The methodological focus for this comparative analysis stems from the study The World Heritage List. Filling the gaps, an action plan for the future, drawn up by ICOMOS in 2005 to contribute to the Global strategy for compiling a representative, balanced and credible World Heritage List. This is a study that uses three frameworks to identify possible gaps or flaws in the representativeness of the World Heritage List: a typological, chronological-regional and thematic framework.
In the typological framework, The Olive Grove Landscapes of Andalusia could fit into section 10 (Cultural Landscapes), whereas in the chronological-regional framework, its representativeness could be broader. Specifically, it could extend from the Neolithic Era right up to traditional cultivation during the mid-20th century when agricultural techniques were used that still are today. This context is broad enough for us to consider every potential olive grove landscape that has come to exist in the world since prehistoric times. It does not limit us to the Mediterranean world. After all, numerous olive plantations are sprouting up in over regions all over the planet (the Americas, for example). Lastly, if we take the thematic framework, we see that various areas could actually be combined, particularly those related to the “use of natural resources” and the “development of technologies”. Nevertheless, there are countless relationships in a cultural landscape dominated by agriculture. After all, the cultural traditions as well as aspirations and social values in the interaction between humans and nature point to the existence of a continuous process of human transformation, where cultivation of the physical environment have moulded the landscapes since prehistory, and agriculture is one of the activities with the greatest capacity to shape cultural landscapes.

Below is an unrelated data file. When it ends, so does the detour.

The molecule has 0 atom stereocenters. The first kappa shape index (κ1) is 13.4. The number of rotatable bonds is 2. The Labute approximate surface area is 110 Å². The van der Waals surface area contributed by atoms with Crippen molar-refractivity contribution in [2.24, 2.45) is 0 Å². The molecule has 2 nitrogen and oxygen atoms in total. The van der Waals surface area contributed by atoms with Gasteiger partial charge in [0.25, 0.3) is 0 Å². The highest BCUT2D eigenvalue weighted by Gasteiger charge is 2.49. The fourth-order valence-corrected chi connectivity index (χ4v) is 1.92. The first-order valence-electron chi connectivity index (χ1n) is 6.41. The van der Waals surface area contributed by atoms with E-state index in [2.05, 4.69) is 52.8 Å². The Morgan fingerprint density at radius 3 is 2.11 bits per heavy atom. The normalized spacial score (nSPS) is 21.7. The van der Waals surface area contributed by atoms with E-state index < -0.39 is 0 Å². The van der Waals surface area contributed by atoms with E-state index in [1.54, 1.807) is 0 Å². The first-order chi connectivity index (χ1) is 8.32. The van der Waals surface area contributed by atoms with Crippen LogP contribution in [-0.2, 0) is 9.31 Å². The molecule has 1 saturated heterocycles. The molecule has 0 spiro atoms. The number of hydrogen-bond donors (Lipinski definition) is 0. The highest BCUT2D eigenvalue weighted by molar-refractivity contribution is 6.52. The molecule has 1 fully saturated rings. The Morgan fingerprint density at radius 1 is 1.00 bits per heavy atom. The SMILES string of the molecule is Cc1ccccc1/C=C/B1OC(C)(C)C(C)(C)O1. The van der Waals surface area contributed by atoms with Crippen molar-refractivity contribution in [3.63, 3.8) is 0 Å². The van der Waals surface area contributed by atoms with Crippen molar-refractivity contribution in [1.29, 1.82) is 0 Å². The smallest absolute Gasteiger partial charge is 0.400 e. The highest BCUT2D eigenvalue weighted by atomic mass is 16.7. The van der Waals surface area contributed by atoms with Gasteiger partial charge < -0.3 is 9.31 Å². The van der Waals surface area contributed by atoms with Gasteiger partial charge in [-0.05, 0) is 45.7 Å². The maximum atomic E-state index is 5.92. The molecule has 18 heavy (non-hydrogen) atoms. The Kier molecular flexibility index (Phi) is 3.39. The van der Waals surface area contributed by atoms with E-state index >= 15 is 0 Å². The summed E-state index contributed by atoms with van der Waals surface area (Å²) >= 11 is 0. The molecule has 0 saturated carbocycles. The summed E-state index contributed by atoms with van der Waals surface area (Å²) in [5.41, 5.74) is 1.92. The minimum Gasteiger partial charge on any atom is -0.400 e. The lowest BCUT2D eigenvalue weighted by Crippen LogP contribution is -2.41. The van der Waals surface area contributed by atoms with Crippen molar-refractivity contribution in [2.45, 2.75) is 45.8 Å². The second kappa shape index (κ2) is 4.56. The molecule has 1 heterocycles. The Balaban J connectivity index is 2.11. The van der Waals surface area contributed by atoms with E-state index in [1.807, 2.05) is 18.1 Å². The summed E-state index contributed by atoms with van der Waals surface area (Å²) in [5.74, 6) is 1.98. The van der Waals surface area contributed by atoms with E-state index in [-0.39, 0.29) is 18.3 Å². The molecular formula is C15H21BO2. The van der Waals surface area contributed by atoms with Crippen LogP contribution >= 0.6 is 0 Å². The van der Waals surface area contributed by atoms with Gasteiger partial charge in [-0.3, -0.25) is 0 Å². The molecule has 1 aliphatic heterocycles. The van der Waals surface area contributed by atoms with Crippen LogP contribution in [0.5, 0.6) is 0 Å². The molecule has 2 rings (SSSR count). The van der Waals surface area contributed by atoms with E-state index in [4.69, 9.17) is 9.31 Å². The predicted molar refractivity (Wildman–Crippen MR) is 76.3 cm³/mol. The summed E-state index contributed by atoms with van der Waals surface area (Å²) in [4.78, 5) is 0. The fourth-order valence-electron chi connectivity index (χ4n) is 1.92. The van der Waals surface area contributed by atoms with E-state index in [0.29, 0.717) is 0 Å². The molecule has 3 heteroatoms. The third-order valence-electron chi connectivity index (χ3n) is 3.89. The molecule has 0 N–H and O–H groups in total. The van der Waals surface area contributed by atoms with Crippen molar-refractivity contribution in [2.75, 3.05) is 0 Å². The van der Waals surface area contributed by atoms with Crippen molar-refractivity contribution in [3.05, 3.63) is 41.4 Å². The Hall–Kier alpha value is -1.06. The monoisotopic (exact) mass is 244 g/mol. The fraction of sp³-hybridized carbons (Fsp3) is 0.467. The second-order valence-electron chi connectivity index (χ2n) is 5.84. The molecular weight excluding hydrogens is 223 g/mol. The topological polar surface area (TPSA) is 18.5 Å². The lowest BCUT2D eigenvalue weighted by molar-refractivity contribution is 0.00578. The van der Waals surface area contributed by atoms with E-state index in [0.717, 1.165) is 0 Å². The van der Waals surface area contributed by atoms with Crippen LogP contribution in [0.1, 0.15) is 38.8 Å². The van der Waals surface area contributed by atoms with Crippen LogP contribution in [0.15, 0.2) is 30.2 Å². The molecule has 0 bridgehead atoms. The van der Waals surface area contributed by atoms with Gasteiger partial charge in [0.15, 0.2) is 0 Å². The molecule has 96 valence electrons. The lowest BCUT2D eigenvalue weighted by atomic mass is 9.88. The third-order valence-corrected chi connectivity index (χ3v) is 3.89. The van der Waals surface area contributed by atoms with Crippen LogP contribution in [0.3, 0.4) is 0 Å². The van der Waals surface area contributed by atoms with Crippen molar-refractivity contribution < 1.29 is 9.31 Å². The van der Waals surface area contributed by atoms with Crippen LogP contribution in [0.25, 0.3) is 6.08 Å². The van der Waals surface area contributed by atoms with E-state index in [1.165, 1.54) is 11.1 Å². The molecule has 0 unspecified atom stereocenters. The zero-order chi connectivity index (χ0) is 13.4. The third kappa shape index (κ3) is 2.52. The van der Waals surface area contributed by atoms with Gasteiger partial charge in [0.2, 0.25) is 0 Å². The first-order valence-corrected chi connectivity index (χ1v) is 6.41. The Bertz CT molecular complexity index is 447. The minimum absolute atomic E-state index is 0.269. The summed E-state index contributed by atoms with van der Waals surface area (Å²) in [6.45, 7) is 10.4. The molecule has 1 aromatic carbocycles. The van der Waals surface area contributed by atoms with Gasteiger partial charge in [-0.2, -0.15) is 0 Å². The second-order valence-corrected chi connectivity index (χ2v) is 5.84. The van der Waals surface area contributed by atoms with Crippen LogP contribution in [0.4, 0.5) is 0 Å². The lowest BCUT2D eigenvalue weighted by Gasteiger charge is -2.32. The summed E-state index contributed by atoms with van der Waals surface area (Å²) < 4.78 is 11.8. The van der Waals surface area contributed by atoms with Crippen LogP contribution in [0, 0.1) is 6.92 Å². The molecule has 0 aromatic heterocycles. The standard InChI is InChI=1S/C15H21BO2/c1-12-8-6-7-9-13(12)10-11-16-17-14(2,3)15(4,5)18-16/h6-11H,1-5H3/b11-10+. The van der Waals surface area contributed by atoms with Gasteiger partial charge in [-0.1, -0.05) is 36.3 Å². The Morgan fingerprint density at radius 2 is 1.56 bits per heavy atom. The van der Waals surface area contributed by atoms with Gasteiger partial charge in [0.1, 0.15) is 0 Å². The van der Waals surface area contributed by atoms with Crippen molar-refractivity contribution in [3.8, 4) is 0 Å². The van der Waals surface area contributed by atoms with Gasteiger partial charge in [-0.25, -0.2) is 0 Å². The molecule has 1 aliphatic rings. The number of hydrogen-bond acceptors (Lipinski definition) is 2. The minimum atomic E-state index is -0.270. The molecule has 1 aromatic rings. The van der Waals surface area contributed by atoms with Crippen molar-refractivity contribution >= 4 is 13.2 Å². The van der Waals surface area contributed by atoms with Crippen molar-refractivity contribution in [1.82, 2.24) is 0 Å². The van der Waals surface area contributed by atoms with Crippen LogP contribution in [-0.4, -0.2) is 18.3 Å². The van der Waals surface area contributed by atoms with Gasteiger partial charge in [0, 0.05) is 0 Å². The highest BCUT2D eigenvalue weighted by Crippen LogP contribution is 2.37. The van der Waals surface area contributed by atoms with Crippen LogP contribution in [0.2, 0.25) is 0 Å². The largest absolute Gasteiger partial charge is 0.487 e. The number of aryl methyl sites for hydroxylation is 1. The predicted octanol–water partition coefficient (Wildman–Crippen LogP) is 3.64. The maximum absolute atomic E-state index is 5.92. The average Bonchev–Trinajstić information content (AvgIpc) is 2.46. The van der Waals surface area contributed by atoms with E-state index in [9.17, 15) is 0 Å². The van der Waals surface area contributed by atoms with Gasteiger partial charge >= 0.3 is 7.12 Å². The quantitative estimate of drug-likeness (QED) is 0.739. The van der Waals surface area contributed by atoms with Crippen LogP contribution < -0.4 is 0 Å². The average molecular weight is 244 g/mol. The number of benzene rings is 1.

In this particular case, and in view of all the aspects mentioned above, we are dealing with a living, evolving cultural landscape where the main activity is agriculture - olive growing, to be precise. This is in view of the fact that, when identifying and selecting representative cultural landscapes for the WHL, they must not only be unusual and unique, they must exemplify the type of landscape they belong to or represent. In light of all these factors, it makes sense for the comparative study on The olive grove landscapes of Andalusia to refer to all the properties listed as living, evolving cultural landscapes, especially the agricultural landscapes, regardless of their geographical area or the geostrategic setting.
Ever since the status of “Cultural Landscape” was established by UNESCO in 1992, and despite difficulties classifying it (many landscapes were listed as such at an early date, and may fall into more than one category. In fact, some archaeological landscapes such as Stonehenge and Avebury were already previously listed as monuments or sites), the World Heritage List contains over a hundred properties that meet the criteria of a cultural landscape. Among these, at least 20 of those are agricultural landscapes, the most common crops being grapevine in 7 wine-making landscapes, all in Europe, along with other single-crop growing landscapes: two rice landscapes (the Philippines and Asia) -a crop that is symbolic of agriculture in south-east Asia, where it makes up the population's staple diet; agave landscapes in Tequila (Mexico), where blue agave is grown; coffee-growing landscapes in south-east Cuba and the tobacco growing landscapes of the Viñales Valley (Cuba).